The Future Of The Planets Nu Merchant Marine

or, On Operational Mobility

There’s an old saying: that sergeants and captains think about tactics, colonels about strategy, but generals obsess over logistics. We here, safe in our virtual universe, we imagine logistics to be a matter of keeping diesel in the tanks, gas in the trucks, bullets in the guns, food in the kitchens — that sort of thing. But we have only the vaguest inkling what the problem must be like with an army in the field unless we’ve been there.

One of the things that distinguishes a professional military force from a volunteer militia is that the professionals devote half of their manpower to supply. Cooks, hospitals, shelter, laundry, clean water, heat — supplying the basic necessities of life to an army in the field is a task of tremendous complexity. And when it fails, as Napoleon did near Moscow, the army is destroyed without a fight.

Operational Mobility is that branch of logistics where the line blurs that separates it from strategy. It’s the art of keeping your troops in food, clothing, and ammo, of making sure the mules pulling your siege guns have fodder, your artillery has a steady supply of replacement spotters in addition to rounds, your tanks have not only diesel but axle grease and spare Part Number ARG-7618-43295 Washer, Replacement, For The Use Of. And it’s making sure you’ve got all these things while under fire.

Here in Planets, that’s simpler. We just have to keep our ships supplied with fuel, fighters, torpedoes, and supplies for repairs, and to follow our attack wave with starbase minerals, cash, and colonists. Our defensive forces likewise require resupply, but there we need to take an extra effort to prevent valuable resources falling into enemy hands.

So, not really so simple as all that.

About Logistics

A brilliant tactician can undo all the fine work of a logistics master. Logistics will give you a vast fleet, but only strategy can tell you how to employ it and only tactics can win your battles for you. So logistics isn’t the most useful art of warfare by any stretch.

On the other hand, your superior logistics mean he’s showing up for a gunfight, a duel, if you will — and you brought an army. He scrapes together an army to face yours, and when they all blow each other up, you’ve got another fleet coming right behind.

Now, basic logistics rules are pretty simple here in Planets: Every planet you own should eventually have a starbase on it which will produce fresh replacement warships. Your colonists should move out from your homeworld to eventually grow into max populations all across the cluster. When mining fails, your alchemy ships should be ready to step into the gap, and that includes fuel. This is all vital, and every action you take should help it to happen.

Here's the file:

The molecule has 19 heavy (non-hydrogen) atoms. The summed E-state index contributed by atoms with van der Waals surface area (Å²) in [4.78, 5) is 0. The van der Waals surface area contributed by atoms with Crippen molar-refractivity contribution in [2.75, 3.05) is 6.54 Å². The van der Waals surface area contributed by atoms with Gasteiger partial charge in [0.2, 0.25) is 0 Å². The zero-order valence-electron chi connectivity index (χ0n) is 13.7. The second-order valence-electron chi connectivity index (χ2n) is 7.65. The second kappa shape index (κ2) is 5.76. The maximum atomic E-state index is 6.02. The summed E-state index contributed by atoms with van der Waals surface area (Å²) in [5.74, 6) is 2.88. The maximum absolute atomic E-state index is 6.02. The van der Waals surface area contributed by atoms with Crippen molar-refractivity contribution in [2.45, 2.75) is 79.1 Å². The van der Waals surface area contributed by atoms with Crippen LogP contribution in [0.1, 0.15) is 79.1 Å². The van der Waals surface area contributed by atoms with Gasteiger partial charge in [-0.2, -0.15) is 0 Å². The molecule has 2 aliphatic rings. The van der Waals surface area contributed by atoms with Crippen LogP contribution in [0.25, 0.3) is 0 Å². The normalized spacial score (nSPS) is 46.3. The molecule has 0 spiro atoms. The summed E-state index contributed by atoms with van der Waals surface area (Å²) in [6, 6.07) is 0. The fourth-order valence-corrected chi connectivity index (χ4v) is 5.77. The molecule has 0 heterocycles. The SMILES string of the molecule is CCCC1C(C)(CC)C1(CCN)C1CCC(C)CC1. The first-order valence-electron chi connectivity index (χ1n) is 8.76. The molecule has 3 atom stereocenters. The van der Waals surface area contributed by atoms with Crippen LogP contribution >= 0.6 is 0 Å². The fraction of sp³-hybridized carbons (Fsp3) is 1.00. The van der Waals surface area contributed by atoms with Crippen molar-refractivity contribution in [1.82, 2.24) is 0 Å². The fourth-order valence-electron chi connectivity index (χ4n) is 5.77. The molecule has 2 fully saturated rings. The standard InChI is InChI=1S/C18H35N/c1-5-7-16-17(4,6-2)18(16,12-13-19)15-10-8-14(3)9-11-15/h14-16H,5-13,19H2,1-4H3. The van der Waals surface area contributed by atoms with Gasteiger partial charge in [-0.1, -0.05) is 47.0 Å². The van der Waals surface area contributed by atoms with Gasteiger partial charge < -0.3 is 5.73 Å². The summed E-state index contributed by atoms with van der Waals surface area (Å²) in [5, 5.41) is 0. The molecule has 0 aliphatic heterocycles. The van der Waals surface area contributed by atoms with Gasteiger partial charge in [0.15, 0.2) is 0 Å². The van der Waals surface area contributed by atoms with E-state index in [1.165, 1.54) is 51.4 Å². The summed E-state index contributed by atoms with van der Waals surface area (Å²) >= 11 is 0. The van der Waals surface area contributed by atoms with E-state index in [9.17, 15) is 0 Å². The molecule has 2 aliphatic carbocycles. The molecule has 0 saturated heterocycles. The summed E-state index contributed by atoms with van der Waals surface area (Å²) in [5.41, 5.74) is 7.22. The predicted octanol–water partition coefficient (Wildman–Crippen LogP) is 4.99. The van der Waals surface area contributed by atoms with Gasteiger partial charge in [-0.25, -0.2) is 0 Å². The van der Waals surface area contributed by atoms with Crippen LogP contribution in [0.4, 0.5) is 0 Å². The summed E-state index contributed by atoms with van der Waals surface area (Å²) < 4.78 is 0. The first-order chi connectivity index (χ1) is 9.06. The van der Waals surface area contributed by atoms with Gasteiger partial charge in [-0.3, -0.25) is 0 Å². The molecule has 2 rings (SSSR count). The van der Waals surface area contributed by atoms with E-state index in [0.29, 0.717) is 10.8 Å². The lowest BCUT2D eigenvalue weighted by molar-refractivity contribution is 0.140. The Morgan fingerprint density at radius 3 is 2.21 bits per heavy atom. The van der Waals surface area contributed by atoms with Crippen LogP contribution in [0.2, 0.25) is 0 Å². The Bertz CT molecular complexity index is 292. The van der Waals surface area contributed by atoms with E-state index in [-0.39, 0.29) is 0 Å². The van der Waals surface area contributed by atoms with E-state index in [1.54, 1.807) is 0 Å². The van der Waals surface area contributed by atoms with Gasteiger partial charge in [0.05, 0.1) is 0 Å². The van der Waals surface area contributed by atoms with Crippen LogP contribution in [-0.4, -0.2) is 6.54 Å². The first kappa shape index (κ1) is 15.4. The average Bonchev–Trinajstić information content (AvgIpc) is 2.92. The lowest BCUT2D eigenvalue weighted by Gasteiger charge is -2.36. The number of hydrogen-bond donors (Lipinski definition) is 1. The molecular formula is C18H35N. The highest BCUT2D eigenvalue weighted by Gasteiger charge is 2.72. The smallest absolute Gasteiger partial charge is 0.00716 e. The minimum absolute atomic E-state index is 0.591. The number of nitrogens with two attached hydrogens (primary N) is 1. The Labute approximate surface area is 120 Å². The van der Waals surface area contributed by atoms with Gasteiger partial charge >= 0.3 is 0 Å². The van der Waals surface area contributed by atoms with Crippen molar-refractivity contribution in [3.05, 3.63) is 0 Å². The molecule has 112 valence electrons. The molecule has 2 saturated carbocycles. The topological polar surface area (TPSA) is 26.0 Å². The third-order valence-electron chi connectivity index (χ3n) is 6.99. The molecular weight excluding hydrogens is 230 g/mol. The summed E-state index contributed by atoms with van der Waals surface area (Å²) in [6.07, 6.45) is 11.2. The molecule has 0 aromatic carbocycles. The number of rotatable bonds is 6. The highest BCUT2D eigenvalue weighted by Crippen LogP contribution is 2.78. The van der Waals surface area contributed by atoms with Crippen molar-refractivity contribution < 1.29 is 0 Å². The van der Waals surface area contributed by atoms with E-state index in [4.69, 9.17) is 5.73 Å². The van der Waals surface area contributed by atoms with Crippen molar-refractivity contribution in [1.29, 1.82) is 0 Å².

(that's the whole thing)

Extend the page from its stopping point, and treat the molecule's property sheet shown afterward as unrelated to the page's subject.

But for operational mobility, I’m talking in particular about supporting your fleet in the field. It’s a completely different animal, and it has very little to do with keeping your starbases producing.

Right now, I want to point out that if you review my historical games, you’ll see straight off that I don’t practice what I preach. In each situation, I screw something up or choose to do something differently. What’s more, even without mistakes each race treats war differently, and so the art of support is likewise variable.

But there remain some general rules that are valid for all races and styles of play, and others valid for most, and that’s where we’ll start.


“Logistics comprises the means and arrangements which work out the plans of strategy and tactics. Strategy decides where to act; logistics brings the troops to this point.”
— Jomini

Every race has their own best strategy. Crystals and Robots rely heavily on webs and mines, for example, whereas the Empire does quite well with massive starbases at every conceivable point. The Cyborg use their Firecloud fleet to quickly summon reserves wherever danger threatens, and the Birds like to selectively snipe enemy fleets one ship at a time. All these are solid strategies, and each presents its own unique needs, but there are commonalities for every one of the Eleven Races.

  • It’s vital to be able to move fuel and fighters around efficiently.
  • Moving cash effortlessly from production centers to the front is essential for a sustainable advance.
  • Production is dependent on colonists, which must move forward with the fleet or immediately behind.
  • Minerals are necessary for every aspect of production, and an effective defense will deny them to an invader.

The currency of logistics, then, is measurable not merely in cash or resources or natives, but in the ability to move what you have to where you need it. It is time, and ships, and alchemy; it is cargo holds and production. The currency of operational mobility is the lesser of these two: wealth and the capacity to move it where you want it. Above all, the most valuable currency is the amount of time and attention that a player can afford to spend on each aspect within each individual turn.